Now that you’ve picked out some gorgeous plants to begin your escapade into the Mysterious World of Gardening, the first big question arises: “How do I properly plant these to give them a good, healthy start?” The steps described here focus on planting trees and shrubs, but are essentially the same for anything being planted in the ground, including smaller perennials and annuals.
You can feel fall in the air, but don't worry, our gardens are far from slowing down. In fact, fall is one of the loveliest times in the Pacific Northwest garden, as foliage shows spectacular color, new flowers pop-up, and certain summer plants just keep right on performing until frost. Here are a few of our favorites for the late-summer-to-fall season.
Way up here in the land of tall conifers, dry shade is a common gardening challenge. I’ve had success with the following plants in the shade of conifers, and they also work well in deciduous woodlands or in the dry rain shadow of north-facing buildings and garden walls. As with any new plantings, they will require summer water for several dry seasons until they have established a root system capable of competing with existing tree roots.
We love our lilac shrubs with their exemplary fragrance in May. But almost any lilac that has not been pruned for two years or more is likely to have several trunks, some older than others, and a brood of basal shoots ("suckers") around its base. And as it blooms on branch tips, we might find most flowers up high, out of optimal sniffing range. Pruning to meet these challenges can be a different approach than with many other flowering shrubs.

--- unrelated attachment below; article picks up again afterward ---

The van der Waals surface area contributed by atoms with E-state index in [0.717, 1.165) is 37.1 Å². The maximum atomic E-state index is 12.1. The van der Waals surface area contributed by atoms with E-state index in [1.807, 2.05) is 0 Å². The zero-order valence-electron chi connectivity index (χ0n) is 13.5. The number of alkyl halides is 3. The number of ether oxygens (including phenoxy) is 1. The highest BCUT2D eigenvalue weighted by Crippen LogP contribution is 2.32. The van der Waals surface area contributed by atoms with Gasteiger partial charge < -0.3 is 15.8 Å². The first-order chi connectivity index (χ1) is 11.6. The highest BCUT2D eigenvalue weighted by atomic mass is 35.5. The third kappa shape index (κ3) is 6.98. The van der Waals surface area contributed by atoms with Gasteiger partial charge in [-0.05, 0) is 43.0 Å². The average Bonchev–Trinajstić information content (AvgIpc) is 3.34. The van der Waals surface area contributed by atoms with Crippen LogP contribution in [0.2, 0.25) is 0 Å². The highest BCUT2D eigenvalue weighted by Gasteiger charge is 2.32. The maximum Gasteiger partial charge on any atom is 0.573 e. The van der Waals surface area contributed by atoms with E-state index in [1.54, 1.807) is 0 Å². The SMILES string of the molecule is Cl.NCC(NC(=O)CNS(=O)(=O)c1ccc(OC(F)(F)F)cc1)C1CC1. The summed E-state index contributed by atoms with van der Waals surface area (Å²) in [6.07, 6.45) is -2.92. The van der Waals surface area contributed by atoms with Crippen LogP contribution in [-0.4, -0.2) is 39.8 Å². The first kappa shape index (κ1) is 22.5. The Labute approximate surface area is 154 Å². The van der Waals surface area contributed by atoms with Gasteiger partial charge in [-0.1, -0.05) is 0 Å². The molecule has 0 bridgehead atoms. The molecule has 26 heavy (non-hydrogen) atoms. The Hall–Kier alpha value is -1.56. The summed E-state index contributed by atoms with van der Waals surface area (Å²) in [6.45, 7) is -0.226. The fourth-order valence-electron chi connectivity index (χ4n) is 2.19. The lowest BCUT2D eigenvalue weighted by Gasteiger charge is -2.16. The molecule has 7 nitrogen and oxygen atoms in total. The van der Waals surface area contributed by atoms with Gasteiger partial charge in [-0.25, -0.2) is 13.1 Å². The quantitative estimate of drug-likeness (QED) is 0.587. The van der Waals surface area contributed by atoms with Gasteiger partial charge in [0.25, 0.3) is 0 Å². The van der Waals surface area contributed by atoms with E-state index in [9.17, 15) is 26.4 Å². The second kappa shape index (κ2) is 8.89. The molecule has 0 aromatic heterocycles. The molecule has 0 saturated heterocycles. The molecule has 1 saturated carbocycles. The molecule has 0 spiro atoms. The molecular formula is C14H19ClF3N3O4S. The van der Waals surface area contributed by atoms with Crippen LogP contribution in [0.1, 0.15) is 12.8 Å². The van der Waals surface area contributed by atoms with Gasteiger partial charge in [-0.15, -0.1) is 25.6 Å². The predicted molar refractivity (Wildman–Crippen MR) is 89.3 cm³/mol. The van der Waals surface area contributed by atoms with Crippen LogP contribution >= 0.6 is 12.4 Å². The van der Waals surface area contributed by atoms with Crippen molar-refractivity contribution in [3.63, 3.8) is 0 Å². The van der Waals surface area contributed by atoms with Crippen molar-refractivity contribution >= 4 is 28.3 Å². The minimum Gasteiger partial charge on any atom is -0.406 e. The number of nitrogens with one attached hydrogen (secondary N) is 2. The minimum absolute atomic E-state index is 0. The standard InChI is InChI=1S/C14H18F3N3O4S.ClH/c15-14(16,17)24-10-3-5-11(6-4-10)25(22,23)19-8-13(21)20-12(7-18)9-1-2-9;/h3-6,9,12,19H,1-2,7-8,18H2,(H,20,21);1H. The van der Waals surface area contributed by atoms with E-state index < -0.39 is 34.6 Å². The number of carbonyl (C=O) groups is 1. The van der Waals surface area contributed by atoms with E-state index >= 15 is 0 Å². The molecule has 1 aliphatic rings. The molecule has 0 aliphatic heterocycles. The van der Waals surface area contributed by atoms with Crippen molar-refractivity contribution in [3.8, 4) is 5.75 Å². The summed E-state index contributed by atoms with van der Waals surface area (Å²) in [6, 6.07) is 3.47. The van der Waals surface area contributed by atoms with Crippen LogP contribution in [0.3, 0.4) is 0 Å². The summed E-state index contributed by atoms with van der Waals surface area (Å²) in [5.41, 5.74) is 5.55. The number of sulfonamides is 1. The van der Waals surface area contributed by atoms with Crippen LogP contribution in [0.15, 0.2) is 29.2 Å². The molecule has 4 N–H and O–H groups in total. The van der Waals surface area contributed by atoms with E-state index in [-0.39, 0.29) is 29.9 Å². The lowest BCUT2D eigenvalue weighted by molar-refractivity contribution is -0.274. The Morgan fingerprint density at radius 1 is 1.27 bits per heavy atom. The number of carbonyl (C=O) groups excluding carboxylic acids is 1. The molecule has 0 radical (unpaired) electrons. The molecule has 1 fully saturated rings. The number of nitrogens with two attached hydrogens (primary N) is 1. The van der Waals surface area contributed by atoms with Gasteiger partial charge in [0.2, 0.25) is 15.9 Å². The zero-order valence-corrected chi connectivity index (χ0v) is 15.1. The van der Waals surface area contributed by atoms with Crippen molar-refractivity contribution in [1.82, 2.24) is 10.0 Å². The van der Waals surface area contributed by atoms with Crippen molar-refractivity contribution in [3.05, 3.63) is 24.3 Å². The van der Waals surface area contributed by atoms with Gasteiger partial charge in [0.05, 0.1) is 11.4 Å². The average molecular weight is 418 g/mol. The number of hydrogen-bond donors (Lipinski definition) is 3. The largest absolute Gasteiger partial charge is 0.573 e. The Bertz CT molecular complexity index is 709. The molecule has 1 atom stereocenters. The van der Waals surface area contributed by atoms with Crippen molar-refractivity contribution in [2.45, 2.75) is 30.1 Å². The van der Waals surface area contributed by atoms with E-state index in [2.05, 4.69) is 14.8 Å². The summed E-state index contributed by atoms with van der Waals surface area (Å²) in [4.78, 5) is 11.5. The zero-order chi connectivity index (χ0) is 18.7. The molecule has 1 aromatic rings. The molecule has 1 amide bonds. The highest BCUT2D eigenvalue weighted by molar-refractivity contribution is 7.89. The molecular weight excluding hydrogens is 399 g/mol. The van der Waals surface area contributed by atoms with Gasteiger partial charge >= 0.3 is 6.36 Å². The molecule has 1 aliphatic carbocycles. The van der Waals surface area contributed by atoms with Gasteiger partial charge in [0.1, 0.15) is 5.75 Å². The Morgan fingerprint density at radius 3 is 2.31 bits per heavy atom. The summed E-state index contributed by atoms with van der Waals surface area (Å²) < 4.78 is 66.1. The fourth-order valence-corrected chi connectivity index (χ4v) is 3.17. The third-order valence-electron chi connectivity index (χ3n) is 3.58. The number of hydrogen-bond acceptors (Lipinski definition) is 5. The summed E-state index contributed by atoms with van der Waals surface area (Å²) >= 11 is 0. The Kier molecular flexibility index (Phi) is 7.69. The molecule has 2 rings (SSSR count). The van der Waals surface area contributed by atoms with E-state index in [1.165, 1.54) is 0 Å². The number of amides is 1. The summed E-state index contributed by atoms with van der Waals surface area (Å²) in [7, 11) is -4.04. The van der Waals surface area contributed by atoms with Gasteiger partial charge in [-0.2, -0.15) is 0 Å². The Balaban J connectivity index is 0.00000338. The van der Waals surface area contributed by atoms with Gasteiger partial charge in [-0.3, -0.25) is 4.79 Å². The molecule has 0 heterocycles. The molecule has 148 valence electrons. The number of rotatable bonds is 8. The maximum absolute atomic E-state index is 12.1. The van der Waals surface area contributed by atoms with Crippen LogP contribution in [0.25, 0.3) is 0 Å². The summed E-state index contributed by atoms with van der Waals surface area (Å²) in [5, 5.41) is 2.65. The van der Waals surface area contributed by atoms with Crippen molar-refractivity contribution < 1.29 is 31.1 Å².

Most warm-season vegetables - heat-lovers like tomatoes, peppers, eggplant, squash, and beans - can be grown here in the Pacific Northwest.…. If you can give them the right conditions. But with our cool, wet springs and short summers, sometimes it can seem like an uphill battle. Luckily, there are ways to ensure success for the PNW gardener, from season-extending tools to growing tips for happy plants and great harvests.
Drought tolerant* or low water use* are terms we use often in Northwest gardening. You see them on many of our plant signs and information sheets at Swansons. More so each year, as we recognize the importance of saving water in the face of our region's growing population and potential effects of climate change. Also, we see ever more examples of how beautiful a well-designed, drought-tolerant garden can be! However, this doesn’t mean these plants don’t need water. Read on to learn the truth about helping these plants thrive.
Kathy Boullin, a Swansons Nursery expert, recently led a seminar on planting and growing small fruits and berries in the PNW garden. It was such a great discussion about planning, planting, and caring for small fruits and berries that we wanted to share some of her expertise with you here on the blog!
The end of February through mid-March is the perfect time to start garden preparations for the coming season. The risk of severe frost is low and we get a few days that are pleasant enough to tempt us out into the garden. Pruning, garden cleanup, amending soil, and mulching will get your garden off to a great start for the season.
Not many gardeners have a neutral opinion when it comes to moss. Either we love the impossibly green fairyland it evokes on our forest walks and aged garden or we hate the layer of slippery moisture it lays over our roof or patio, and the way it crowd out our showpiece lawn. Both camps recount legends of the virtues or evils of moss.